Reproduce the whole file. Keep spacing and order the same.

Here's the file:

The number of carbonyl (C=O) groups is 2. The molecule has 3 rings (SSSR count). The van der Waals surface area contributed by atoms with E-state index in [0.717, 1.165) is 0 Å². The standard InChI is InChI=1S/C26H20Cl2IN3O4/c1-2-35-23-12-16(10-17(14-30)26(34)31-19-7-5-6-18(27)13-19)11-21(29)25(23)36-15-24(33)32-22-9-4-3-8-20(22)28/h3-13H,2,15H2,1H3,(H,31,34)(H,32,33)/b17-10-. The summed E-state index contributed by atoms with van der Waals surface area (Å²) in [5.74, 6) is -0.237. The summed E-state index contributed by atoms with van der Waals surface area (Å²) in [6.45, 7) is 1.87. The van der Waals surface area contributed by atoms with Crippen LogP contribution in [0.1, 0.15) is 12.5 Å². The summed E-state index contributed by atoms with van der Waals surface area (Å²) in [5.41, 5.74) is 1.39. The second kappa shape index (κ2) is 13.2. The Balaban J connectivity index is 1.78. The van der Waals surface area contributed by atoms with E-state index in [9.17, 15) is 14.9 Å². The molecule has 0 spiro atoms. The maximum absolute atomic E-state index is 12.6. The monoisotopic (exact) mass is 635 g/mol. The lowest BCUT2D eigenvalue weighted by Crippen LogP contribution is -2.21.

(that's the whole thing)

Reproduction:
The number of carbonyl (C=O) groups is 2. The molecule has 3 rings (SSSR count). The van der Waals surface area contributed by atoms with E-state index in [0.717, 1.165) is 0 Å². The standard InChI is InChI=1S/C26H20Cl2IN3O4/c1-2-35-23-12-16(10-17(14-30)26(34)31-19-7-5-6-18(27)13-19)11-21(29)25(23)36-15-24(33)32-22-9-4-3-8-20(22)28/h3-13H,2,15H2,1H3,(H,31,34)(H,32,33)/b17-10-. The summed E-state index contributed by atoms with van der Waals surface area (Å²) in [5.74, 6) is -0.237. The summed E-state index contributed by atoms with van der Waals surface area (Å²) in [6.45, 7) is 1.87. The van der Waals surface area contributed by atoms with Crippen LogP contribution in [0.1, 0.15) is 12.5 Å². The summed E-state index contributed by atoms with van der Waals surface area (Å²) in [5.41, 5.74) is 1.39. The second kappa shape index (κ2) is 13.2. The Balaban J connectivity index is 1.78. The van der Waals surface area contributed by atoms with E-state index in [9.17, 15) is 14.9 Å². The molecule has 0 spiro atoms. The maximum absolute atomic E-state index is 12.6. The monoisotopic (exact) mass is 635 g/mol. The lowest BCUT2D eigenvalue weighted by Crippen LogP contribution is -2.21.